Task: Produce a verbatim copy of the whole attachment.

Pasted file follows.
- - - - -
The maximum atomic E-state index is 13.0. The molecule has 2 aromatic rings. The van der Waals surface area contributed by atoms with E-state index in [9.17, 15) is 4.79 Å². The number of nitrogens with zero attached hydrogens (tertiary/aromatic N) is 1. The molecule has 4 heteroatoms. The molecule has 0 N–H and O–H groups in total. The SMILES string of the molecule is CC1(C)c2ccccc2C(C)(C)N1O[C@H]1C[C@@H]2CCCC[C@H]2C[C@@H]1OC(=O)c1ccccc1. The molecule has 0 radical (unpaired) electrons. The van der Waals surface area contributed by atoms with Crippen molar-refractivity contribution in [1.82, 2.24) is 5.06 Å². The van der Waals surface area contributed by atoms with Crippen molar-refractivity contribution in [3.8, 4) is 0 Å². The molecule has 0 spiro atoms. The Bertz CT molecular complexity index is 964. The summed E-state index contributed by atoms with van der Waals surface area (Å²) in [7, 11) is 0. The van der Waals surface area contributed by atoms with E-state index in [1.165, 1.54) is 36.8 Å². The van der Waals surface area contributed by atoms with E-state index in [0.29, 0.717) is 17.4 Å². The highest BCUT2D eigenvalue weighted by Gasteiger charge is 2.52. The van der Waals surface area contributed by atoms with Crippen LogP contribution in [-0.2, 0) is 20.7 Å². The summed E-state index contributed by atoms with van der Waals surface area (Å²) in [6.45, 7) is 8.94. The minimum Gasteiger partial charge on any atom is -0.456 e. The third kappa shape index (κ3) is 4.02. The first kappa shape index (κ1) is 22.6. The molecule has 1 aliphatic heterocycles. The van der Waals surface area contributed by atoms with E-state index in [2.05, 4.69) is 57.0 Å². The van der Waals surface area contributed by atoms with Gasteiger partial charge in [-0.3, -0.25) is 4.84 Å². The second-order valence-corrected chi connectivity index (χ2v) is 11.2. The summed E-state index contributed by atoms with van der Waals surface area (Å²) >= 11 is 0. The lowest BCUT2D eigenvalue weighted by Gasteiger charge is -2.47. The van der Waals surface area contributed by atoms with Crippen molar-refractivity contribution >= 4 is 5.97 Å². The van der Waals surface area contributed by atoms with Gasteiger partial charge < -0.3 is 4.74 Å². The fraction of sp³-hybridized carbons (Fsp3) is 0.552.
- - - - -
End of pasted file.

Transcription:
The maximum atomic E-state index is 13.0. The molecule has 2 aromatic rings. The van der Waals surface area contributed by atoms with E-state index in [9.17, 15) is 4.79 Å². The number of nitrogens with zero attached hydrogens (tertiary/aromatic N) is 1. The molecule has 4 heteroatoms. The molecule has 0 N–H and O–H groups in total. The SMILES string of the molecule is CC1(C)c2ccccc2C(C)(C)N1O[C@H]1C[C@@H]2CCCC[C@H]2C[C@@H]1OC(=O)c1ccccc1. The molecule has 0 radical (unpaired) electrons. The van der Waals surface area contributed by atoms with Crippen molar-refractivity contribution in [1.82, 2.24) is 5.06 Å². The van der Waals surface area contributed by atoms with Crippen molar-refractivity contribution in [3.8, 4) is 0 Å². The molecule has 0 spiro atoms. The Bertz CT molecular complexity index is 964. The summed E-state index contributed by atoms with van der Waals surface area (Å²) in [7, 11) is 0. The van der Waals surface area contributed by atoms with E-state index in [1.165, 1.54) is 36.8 Å². The van der Waals surface area contributed by atoms with E-state index in [0.29, 0.717) is 17.4 Å². The highest BCUT2D eigenvalue weighted by Gasteiger charge is 2.52. The van der Waals surface area contributed by atoms with Crippen LogP contribution in [-0.2, 0) is 20.7 Å². The summed E-state index contributed by atoms with van der Waals surface area (Å²) in [6.45, 7) is 8.94. The minimum Gasteiger partial charge on any atom is -0.456 e. The third kappa shape index (κ3) is 4.02. The first kappa shape index (κ1) is 22.6. The molecule has 1 aliphatic heterocycles. The van der Waals surface area contributed by atoms with E-state index in [2.05, 4.69) is 57.0 Å². The van der Waals surface area contributed by atoms with Gasteiger partial charge in [-0.3, -0.25) is 4.84 Å². The second-order valence-corrected chi connectivity index (χ2v) is 11.2. The summed E-state index contributed by atoms with van der Waals surface area (Å²) >= 11 is 0. The lowest BCUT2D eigenvalue weighted by Gasteiger charge is -2.47. The van der Waals surface area contributed by atoms with Crippen molar-refractivity contribution >= 4 is 5.97 Å². The van der Waals surface area contributed by atoms with Gasteiger partial charge < -0.3 is 4.74 Å². The fraction of sp³-hybridized carbons (Fsp3) is 0.552.